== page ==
Pesticides – An Overview
Pesticides are chemical substances used to prevent, destroy, repel, or mitigate undesirable organisms such as weeds or harmful insects. The chemical control of pests has facilitated the industrialization of agriculture and has helped the United States reap a surplus of agricultural products. Used properly, pesticides by definition are inherently toxic to certain organisms. This inherent toxicity requires careful regulation to insure the safety of the public, the food supply, and the environment. The United States Environmental Protection Agency (EPA) is the primary entity charged with regulation of pesticides, although it works in conjunction with state agencies. The Federal Insecticide, Fungicide, and Rodenticide Act (FIFRA), 7 U.S.C. §§ 136-136y, establishes the general system of federal pesticide regulation, and the Federal Food, Drug, and Cosmetic Act (FFDCA), 21 U.S.C. §§ 301-392, establishes the system to govern pesticides in food and feed. States are generally permitted to enact legislation that restricts pesticide use beyond what federal law requires, although there are limitations. This overview focuses on FIFRA and FFDCA as amended by the Food Quality Protection Act of 1996 (FQPA), Pub. L. No. 104-170, 110 Stat. 1489.
The Office of Pesticide Programs (OPP) within the EPA manages the regulations of all pesticides and establishes maximum levels of pesticide residue that can be found in food or feed crops. The OPP implements FIFRA, FQPA, FFDCA, the Pesticide Registration Improvement Extension Act of 2018 (PRIA 4) and the Endangered Species Act. In addition to the regulatory functions, the OPP provides information and coordinates with partners and stakeholders on issues ranging from worker protections to the misuse of pesticides.
Federal Insecticide, Fungicide, and Rodenticide Act
The EPA regulates pesticides through registration and labeling requirements. A pesticide may not be sold until the EPA has registered the pesticide under FIFRA by approving a label that provides information on how to safely use and handle the pesticide. As part of the registration process, manufacturers must submit scientific data on pesticide toxicity and environmental behavior. If a pesticide will be used on a food or feed crop, data must be supplied to identify scientific methods that will detect the pesticide or its residues on food and specify the acceptable amounts that may be present in the food.
A cost-benefit analysis of the scientific data based on environmental, societal, and economic variables is used by the EPA to determine the acceptable uses and conditions for use, if any, of the pesticide. During the analysis, the EPA must determine whether the pesticide will cause “unreasonable risk to man or the environment[.]” The pesticide will only be registered if the EPA finds that use of the pesticide will not cause such a risk. Once registered, the manufacturer must prepare a label that meets EPA approval in part by explaining the permissible uses and required conditions for use of the pesticides, including protections for workers. Pesticide label requirements preempt state and local laws, and application of a pesticide inconsistent with the label instructions is a violation of federal law.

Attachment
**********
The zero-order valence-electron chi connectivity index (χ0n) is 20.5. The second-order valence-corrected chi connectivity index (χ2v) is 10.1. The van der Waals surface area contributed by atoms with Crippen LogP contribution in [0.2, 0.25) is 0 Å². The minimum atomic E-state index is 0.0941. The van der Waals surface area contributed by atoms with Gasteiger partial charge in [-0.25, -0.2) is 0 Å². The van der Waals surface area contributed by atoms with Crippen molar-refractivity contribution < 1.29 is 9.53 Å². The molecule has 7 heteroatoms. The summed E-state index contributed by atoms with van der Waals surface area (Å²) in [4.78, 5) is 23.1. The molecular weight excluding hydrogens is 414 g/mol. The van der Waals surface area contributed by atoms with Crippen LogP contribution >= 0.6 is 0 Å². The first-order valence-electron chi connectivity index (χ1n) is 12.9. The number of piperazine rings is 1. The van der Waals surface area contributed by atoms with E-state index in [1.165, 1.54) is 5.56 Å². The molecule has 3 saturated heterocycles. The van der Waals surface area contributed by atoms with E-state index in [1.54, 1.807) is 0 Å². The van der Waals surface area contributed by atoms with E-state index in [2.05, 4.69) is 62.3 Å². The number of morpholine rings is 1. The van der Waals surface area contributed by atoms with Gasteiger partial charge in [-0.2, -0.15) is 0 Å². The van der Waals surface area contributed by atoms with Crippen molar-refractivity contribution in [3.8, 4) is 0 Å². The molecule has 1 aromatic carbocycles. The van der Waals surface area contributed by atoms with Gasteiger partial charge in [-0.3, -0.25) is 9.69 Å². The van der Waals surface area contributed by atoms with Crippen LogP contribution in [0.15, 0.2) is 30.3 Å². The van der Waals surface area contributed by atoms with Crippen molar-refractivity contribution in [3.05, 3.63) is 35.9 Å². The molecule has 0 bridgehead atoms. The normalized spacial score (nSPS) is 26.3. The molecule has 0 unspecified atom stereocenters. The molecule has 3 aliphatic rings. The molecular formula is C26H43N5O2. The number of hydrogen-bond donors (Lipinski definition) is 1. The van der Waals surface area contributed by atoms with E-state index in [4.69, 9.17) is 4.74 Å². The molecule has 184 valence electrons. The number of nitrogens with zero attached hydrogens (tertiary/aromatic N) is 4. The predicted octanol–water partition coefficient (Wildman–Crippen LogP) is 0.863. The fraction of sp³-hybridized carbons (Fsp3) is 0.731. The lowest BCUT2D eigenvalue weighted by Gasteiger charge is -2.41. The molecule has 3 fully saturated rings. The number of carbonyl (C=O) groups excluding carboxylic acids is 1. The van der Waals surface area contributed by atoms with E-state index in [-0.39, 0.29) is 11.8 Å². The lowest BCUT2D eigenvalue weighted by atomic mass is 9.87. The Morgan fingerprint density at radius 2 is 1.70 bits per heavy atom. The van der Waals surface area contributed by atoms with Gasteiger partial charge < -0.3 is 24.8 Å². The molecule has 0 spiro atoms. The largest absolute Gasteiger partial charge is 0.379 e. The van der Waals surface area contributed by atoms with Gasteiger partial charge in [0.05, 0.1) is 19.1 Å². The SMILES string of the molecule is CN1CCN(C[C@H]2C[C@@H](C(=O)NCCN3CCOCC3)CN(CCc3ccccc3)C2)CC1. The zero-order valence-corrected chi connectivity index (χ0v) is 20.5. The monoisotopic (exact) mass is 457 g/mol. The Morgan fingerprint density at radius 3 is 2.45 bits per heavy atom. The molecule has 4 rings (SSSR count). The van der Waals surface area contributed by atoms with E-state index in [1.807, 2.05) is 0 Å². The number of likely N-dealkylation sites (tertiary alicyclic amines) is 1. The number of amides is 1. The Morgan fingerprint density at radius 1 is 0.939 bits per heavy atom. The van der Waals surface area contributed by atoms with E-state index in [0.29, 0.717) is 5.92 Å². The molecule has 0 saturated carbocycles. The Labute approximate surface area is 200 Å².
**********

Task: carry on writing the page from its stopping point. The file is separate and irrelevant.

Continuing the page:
In addition to general pesticide registrations, FIFRA authorizes procedures for temporary registrations, minor use registrations, experimental use registrations, special local registrations, and emergency use registrations. The EPA may grant a temporary registration to a pesticide if the evidence shows that the registration would be in the public’s best interest and would not cause a significant risk to human health or the environment. Minor uses are pesticide applications on crops with fewer than 300,000 acres of total production in the United States. These minor use applications play a major role in agricultural production and protect public health from disease vectors such as mosquitoes, ticks, cockroaches, rats and disease-causing organisms. The small market for these pesticide minor uses does not provide the economic incentive for chemical manufacturers to continue to fund their registration. Minor use provisions in FIFRA expedite minor use registrations by reducing registration costs and coordinating EPA actions with the United States Department of Agriculture (USDA), the Department of Health and Human Services, and producer groups that benefit from the registration of the minor use. Experimental use registrations allow companies to conduct research with pesticides in order to develop the required data for the registration process, and they allow agricultural research institutions to conduct other scientific experiments with the pesticides. Special local use registrations allow states to add permissible uses to pesticide labels for special local needs within a state. “Special local need” is defined to mean any existing or imminent pest problem for which the state lead agency has found that other federally registered pesticides will not sufficiently address. In the past, state have also used special local use registrations to add cut-off dates for applying certain pesticides. However, the EPA has stated that it will no longer issue special local use registrations that restrict the use of a pesticide beyond what is allowed in its registered label. Emergency use registrations, also called Section 18 registrations, allow states or federal agencies to make unregistered uses of pesticides to address emergency conditions. The uses allowed by an emergency use registration are limited to defined geographic areas, and to a specific length of time to necessary to control the emergency situation. The maximum duration of an emergency use exemption may be one year for specific or public health exemptions, three years for quarantine exemptions, or 15 days for crisis exemptions. The EPA evaluates and makes decisions on the requests for emergency exemptions within 45 days.